In a controversial move, the Legislative Council of Hong Kong passed a bill on Wednesday allowing local authorities to prevent overseas lawyers from participating in national security cases. Concurrently, Philippine President Ferdinand Marcos Jnr urged the swift completion of a code of conduct for the disputed South China Sea during the Southeast Asian leaders’ meeting in Indonesia this week.
The amendment introducing a two-stage vetting system in Hong Kong was proposed following the unsuccessful attempt by the government to prohibit Jimmy Lai Chee-ying, a jailed media mogul, from employing British barrister Timothy Owen to defend him in his trial over accusations of collusion with foreign entities. Under the new law, an international lawyer who wishes to represent a client in one of these sensitive cases must first secure a notice of permission from the chief executive before submitting a formal application to the Court of First Instance.
The new law has sparked criticism as it is seen as another step in Beijing’s efforts to exert control over Hong Kong’s legal system following the introduction of the national security law in 2020. Critics argue that the move undermines Hong Kong’s judicial independence and further erodes the territory’s autonomy.
Meanwhile, in Labuan Bajo, a fishing town in East Nusa Tenggara province of Indonesia, President Marcos expressed his concerns over the ongoing disputes in the South China Sea. He questioned why an agreement on the contested waters has remained out of reach despite longstanding efforts by the Association of Southeast Asian Nations (ASEAN) and China.
“Where are we having a hard time? How can we fix that problem? That’s what these meetings should be for. And I think we’ll get to that point because everybody wants this to work. Everybody wants to have a code of conduct,” Marcos stated on Tuesday. “So, what’s getting in the way? Let’s talk about it.”
The Philippine leader pointed out that the maritime disputes in the resource-rich waters between China and four ASEAN members, including the Philippines, would persist until a code of conduct was established. He also stated that the issue was complicated by China’s separate negotiations with ASEAN states. Marcos, however, expressed his opposition to setting a deadline for the talks with Beijing, which he said were making progress.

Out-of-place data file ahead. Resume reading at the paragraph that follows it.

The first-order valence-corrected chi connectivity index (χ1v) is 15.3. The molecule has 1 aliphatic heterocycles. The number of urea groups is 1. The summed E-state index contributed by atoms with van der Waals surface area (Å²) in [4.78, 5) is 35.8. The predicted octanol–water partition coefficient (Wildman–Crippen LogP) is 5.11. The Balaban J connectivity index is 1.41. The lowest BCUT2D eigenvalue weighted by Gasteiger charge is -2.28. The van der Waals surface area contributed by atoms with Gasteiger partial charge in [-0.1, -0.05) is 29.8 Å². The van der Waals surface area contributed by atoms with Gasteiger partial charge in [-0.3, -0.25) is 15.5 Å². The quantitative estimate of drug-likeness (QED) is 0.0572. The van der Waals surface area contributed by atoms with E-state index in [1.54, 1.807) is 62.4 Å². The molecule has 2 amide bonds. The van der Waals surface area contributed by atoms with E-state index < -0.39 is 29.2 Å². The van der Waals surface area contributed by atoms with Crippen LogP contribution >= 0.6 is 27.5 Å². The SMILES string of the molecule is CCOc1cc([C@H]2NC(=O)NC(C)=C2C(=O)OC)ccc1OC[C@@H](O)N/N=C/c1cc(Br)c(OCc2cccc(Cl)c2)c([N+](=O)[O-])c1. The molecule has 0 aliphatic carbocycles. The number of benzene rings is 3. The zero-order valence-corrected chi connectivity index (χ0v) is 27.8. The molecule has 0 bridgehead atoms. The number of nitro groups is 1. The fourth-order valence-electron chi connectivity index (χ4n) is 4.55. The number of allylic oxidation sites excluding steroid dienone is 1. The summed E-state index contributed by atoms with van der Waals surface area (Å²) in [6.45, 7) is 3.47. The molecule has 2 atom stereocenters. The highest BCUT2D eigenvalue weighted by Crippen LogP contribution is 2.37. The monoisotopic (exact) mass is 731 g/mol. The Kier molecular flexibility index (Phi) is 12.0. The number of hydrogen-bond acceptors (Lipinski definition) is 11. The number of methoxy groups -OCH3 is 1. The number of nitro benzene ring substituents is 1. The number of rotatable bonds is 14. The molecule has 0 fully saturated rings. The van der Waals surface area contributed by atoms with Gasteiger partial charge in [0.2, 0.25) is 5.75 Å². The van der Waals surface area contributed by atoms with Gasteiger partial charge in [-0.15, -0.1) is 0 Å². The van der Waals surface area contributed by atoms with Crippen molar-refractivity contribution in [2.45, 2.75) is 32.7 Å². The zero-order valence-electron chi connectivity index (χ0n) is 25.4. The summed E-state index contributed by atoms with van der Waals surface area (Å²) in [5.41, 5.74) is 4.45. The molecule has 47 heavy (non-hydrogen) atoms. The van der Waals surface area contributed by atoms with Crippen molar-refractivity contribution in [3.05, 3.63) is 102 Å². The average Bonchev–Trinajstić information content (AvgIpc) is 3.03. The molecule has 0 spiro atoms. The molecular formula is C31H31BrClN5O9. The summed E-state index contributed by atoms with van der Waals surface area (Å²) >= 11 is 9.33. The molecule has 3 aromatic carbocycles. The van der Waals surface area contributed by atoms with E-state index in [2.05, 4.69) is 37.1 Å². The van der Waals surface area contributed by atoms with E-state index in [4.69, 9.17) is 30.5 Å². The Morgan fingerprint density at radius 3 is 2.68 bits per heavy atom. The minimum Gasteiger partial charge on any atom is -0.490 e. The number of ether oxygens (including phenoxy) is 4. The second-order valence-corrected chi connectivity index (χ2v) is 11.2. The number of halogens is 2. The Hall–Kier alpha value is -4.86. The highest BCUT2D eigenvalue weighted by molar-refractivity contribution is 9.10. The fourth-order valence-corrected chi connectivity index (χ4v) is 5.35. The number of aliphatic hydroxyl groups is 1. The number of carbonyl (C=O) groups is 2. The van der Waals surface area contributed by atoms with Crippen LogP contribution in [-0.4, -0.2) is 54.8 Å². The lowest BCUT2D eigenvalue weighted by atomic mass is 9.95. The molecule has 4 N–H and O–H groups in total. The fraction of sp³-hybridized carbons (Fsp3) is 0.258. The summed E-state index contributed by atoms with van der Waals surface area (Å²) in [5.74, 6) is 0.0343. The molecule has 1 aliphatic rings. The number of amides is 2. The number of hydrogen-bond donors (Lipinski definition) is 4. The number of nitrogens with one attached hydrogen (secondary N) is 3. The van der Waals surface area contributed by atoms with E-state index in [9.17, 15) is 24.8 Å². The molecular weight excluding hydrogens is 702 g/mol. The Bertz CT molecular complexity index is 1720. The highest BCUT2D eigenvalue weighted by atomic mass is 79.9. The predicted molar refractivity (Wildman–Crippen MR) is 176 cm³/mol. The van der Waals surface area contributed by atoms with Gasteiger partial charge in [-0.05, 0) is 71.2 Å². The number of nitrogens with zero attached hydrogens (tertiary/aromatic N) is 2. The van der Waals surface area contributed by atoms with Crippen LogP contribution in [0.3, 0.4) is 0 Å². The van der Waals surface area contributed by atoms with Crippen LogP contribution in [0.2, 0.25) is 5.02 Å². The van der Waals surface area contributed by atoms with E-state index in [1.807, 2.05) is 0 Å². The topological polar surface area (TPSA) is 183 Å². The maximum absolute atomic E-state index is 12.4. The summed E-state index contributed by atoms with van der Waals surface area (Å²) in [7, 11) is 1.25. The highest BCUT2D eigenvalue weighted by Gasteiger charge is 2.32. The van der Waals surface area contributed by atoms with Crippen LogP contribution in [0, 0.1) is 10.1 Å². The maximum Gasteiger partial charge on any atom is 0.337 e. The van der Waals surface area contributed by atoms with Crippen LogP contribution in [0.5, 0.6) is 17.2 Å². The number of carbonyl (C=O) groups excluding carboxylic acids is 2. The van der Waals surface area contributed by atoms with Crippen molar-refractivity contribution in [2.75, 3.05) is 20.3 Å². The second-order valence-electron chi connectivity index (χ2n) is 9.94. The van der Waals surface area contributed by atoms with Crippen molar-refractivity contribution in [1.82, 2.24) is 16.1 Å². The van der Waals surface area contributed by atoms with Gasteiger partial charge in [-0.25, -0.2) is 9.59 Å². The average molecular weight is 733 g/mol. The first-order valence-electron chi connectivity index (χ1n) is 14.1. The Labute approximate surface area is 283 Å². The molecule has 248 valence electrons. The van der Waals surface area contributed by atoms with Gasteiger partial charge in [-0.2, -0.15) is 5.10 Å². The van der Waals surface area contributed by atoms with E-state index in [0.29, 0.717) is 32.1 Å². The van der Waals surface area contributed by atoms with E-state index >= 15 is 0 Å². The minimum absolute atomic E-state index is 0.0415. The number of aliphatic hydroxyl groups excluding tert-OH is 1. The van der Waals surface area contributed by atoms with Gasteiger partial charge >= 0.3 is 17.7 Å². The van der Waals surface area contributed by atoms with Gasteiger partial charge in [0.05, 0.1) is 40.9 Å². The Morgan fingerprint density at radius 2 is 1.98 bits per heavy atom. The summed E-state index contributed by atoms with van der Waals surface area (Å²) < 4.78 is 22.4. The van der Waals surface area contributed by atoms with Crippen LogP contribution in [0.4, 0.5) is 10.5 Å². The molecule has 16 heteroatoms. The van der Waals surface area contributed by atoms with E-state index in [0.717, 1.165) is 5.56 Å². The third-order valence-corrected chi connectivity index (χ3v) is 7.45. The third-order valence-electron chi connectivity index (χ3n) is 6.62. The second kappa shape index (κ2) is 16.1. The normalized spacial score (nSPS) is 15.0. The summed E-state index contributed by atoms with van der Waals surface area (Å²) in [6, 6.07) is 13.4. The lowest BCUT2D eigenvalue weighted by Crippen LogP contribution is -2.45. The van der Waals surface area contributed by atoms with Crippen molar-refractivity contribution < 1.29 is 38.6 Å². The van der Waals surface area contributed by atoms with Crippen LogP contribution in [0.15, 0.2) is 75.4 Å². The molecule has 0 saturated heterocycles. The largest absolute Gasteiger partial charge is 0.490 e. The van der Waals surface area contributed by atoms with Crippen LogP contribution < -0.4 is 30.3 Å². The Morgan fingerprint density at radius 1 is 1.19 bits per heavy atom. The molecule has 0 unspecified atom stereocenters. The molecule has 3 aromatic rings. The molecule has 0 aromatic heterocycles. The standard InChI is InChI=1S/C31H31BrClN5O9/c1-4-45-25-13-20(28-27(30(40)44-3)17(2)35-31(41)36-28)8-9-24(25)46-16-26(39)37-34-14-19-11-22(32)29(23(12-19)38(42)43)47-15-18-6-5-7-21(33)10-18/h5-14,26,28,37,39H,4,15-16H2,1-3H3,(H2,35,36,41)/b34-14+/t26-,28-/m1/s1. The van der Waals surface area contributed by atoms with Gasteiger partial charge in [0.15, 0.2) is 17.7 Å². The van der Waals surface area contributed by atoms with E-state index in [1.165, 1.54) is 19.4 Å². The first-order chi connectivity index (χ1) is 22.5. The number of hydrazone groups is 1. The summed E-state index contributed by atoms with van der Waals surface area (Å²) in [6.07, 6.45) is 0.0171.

In March, the first round of discussions on the code of conduct under Indonesia’s ASEAN chairmanship did not produce a consensus due to persistent stakeholder disagreements.
Marcos also addressed the increasing tensions in the Taiwan Strait, which he described as a “grave concern” for ASEAN. He confirmed that the issue would be discussed during the three-day summit, which concludes on Thursday. “Considering that we agree on the concept of ASEAN centrality when it comes to regional concerns, that will be one of the most important subjects that we will bring up,” he asserted.
Beijing, which considers Taiwan a renegade province to be reunited with the mainland, even if force is required, has long resisted any external discussions on the matter.
In a strategic move, the Philippines expanded US access to four more military bases near the contentious Taiwan Strait and the South China Sea last month. This development escalates the total number of bases available to Washington for use in the Philippines to nine. The decision, however, has drawn criticism from China, which claims that the move is inflaming regional tension.
Amid these geopolitical issues, President Marcos also addressed the plight of Mary Jane Veloso, a Filipino national facing the death penalty in Indonesia since 2010 on drug trafficking charges. Marcos asserted his administration’s unwavering commitment to fight for Veloso’s freedom.
“The deadlock is that we persistently appeal for a commutation, pardon, or even extradition back to the Philippines. That request remains an ongoing concern,” Marcos explained.
Indonesia is known for implementing some of the most stringent anti-drug laws globally, and Veloso’s case serves as a stark reminder of the harsh penalties involved. Veloso was sentenced to death after being found with 2.6kg of heroin in her suitcase. She maintained her innocence, claiming she was deceived into smuggling narcotics by an international drug syndicate while she believed she was traveling to Indonesia for a domestic worker job.
Veloso, currently confined in a Yogyakarta prison, narrowly escaped execution by a firing squad in 2015. Her life was spared following Manila’s urgent request after an individual who Veloso accused of planting the drugs in her luggage turned herself into the police in the Philippines. Veloso’s case continues to be a sensitive issue between the Philippines and Indonesia as Manila advocates for her clemency.